The EXCHANGE card specifies the energy dependent exchange correlation potential to be used for the fine structure and for the atomic background. ixc is an index specifying the potential model to use for the fine structure and the optional ixc0 is the index of the model to use for the background function. The calculated potential can be corrected by adding a constant shift to the Fermi level given by vr0 and to a pure imaginary ``optical'' potential (i.e., uniform decay) given by vi0. Typical errors in FEFF's self-consistent Fermi level estimate are about 1 eV. (The CORRECTIONS card in Section 2.8 is similar but allows the user to make small changes in vi0 and vr0 after the rest of the calculation is completed, for example in a fitting process.) The Hedin-Lundqvist self-energy is used by default and appears to be the best choice for most applications we have tested in detail. The partially nonlocal model (ixc=5) gives slightly better results in some cases, but has not been tested extensively.

Another useful exchange model is the Dirac-Hara exchange correlation potential with a specified imaginary potential vi0. This may be useful to correct the typical error in non-self-consistent estimates of the Fermi level of about +3 eV and to add final state and instrumental broadening.

Defaults if EXCHANGE card is omitted are: ixc=0 (Hedin-Lundquist), vr0=0.0, vi0=0.0. For XANES, the ground state potential (ixc0=0) is used for the background function and for EXAFS the Hedin-Lundqvist (ixc0=0) is used.


Indices for the available exchange models:
0
Hedin-Lundqvist + a constant imaginary part
1
Dirac-Hara + a constant imaginary part
2
ground state + a constant imaginary part
3
Dirac-Hara + HL imag part + a constant imaginary part
5
Partially nonlocal: Dirac-Fock for core + HL for valence electrons + a constant imaginary part
*Hedin-Lundqvist -2eV edge shift and 1eV expt broadening
EXCHANGE 0 2. 1.

*Dirac-Hara exchange -3 eV edge shift and 5 eV optical potential
EXCHANGE 1 3. 5.

 NOHOLE        (Useful)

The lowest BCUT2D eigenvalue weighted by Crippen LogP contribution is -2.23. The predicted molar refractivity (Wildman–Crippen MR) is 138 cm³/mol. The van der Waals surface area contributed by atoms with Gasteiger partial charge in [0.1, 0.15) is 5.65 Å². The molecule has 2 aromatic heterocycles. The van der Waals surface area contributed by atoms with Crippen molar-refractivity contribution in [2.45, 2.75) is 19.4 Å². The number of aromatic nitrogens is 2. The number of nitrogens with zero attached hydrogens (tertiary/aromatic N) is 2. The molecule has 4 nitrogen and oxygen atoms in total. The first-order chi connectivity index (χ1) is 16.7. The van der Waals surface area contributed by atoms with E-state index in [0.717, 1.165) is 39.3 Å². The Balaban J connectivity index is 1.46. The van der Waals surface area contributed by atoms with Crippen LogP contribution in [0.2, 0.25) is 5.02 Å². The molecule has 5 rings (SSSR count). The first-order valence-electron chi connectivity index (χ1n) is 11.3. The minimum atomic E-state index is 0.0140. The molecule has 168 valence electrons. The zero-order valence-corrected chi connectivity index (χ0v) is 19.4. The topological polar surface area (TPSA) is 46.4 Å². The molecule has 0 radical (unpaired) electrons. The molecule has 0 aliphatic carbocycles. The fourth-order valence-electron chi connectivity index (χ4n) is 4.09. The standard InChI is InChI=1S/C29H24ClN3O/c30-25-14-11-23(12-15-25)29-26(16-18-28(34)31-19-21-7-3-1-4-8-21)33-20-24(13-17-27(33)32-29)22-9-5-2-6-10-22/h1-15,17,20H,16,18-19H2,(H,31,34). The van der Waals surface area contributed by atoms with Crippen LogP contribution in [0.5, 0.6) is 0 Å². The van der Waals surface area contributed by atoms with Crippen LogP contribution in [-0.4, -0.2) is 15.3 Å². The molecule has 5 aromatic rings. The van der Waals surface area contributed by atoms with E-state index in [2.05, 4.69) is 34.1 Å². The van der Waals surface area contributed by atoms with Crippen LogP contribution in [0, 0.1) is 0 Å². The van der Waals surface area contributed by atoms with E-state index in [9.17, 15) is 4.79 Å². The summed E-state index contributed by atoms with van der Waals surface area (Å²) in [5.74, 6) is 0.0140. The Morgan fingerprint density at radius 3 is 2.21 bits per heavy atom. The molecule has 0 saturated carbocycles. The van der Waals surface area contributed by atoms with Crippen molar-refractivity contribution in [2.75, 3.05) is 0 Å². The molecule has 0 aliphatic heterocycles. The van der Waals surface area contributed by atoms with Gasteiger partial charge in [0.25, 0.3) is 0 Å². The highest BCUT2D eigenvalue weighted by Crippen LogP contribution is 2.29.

This card roughly simulates the effect of complete core-hole screening. It is useful to test the final state rule for calculated XAS, and to compare to other calculations (such as band structure or other codes) that do not use a core hole. The code will use as the final state that specified by the HOLE card for the matrix element calculation -- the NOHOLE card will cause FEFF to calculate potentials and phase shifts as if there is no core hole. For dDOS and tex2html_wrap_inline3251 or tex2html_wrap_inline3253 absorption calculations, for example, NOHOLE often gives better agreement for white line intensities. Conversely NOHOLE tends to give poor XANES intensities for K-shell absorption in insulators such as BN.

 RGRID    delta    (Useful)

The radial grid used for the potential and phase shift calculation is
displaymath3255
with tex2html_wrap_inline3257 by default. The default is sufficient for most cases. However, occasionally there convergence problems in the atomic background at very high energies (the background curves upward) and in the phase shifts for very large atoms. If such convergence problems are encountered we suggest reducing delta to 0.03 or even 0.01. This will solve these problems at the cost of longer computation times (the time is proportional to tex2html_wrap_inline3259). This option is also useful for testing and improving convergence of atomic background calculations.

 SCF    rfms1 [lfms1 nscmt ca]    (Useful)

This card controls FEFF's automated self-consistent potential calculations. Thus all fields except rfms1 are optional. If this card is not specified then all calculations are done with the non self-consistent (overlapped atomic) potential. By default lfms1=0, nscmt=30 and ca=0.2.

rfms1

This specifies the radius of cluster for full multiple scattering during the self-consistency loop. Typically one needs about 30 atoms within sphere specified by rfms1. Usually this value is smaller than the value rfms used in the FMS card, but should be larger than the radius of the second coordination shell.
lfms1

The default value 0 is appropriate for solids; in this case the sphere defined by rfms1 is located on the atom for which the density of states is calculated. The value 1 is appropriate for molecular calculations and will probably save computation time, but may lead to inaccurate potentials for solids. When tex2html_wrap_inline3261 the center of the sphere is located on absorbing atom.